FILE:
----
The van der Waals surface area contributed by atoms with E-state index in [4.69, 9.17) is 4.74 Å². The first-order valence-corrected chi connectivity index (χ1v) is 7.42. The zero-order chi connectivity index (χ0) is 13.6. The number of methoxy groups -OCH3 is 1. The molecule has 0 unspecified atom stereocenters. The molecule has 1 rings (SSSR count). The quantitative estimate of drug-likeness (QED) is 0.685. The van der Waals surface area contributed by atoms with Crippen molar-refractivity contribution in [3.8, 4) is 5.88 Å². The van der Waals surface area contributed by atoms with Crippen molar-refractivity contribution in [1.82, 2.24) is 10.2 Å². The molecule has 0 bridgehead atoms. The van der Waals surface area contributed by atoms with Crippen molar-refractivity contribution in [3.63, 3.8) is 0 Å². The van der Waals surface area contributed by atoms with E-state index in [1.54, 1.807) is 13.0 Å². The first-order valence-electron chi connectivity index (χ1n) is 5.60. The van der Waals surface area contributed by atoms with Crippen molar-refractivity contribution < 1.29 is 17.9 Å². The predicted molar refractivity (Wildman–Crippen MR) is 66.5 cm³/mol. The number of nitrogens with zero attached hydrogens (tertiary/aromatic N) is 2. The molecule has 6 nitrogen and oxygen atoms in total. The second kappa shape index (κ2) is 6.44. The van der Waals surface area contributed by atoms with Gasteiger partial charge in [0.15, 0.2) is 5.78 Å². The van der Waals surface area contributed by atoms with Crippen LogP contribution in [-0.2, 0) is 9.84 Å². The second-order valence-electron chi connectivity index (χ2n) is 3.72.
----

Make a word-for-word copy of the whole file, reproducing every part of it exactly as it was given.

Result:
The van der Waals surface area contributed by atoms with E-state index in [4.69, 9.17) is 4.74 Å². The first-order valence-corrected chi connectivity index (χ1v) is 7.42. The zero-order chi connectivity index (χ0) is 13.6. The number of methoxy groups -OCH3 is 1. The molecule has 0 unspecified atom stereocenters. The molecule has 1 rings (SSSR count). The quantitative estimate of drug-likeness (QED) is 0.685. The van der Waals surface area contributed by atoms with Crippen molar-refractivity contribution in [3.8, 4) is 5.88 Å². The van der Waals surface area contributed by atoms with Crippen molar-refractivity contribution in [1.82, 2.24) is 10.2 Å². The molecule has 0 bridgehead atoms. The van der Waals surface area contributed by atoms with Crippen molar-refractivity contribution in [3.63, 3.8) is 0 Å². The van der Waals surface area contributed by atoms with E-state index in [1.54, 1.807) is 13.0 Å². The first-order valence-electron chi connectivity index (χ1n) is 5.60. The van der Waals surface area contributed by atoms with Crippen molar-refractivity contribution < 1.29 is 17.9 Å². The predicted molar refractivity (Wildman–Crippen MR) is 66.5 cm³/mol. The number of nitrogens with zero attached hydrogens (tertiary/aromatic N) is 2. The molecule has 6 nitrogen and oxygen atoms in total. The second kappa shape index (κ2) is 6.44. The van der Waals surface area contributed by atoms with Gasteiger partial charge in [0.15, 0.2) is 5.78 Å². The van der Waals surface area contributed by atoms with Crippen LogP contribution in [-0.2, 0) is 9.84 Å². The second-order valence-electron chi connectivity index (χ2n) is 3.72.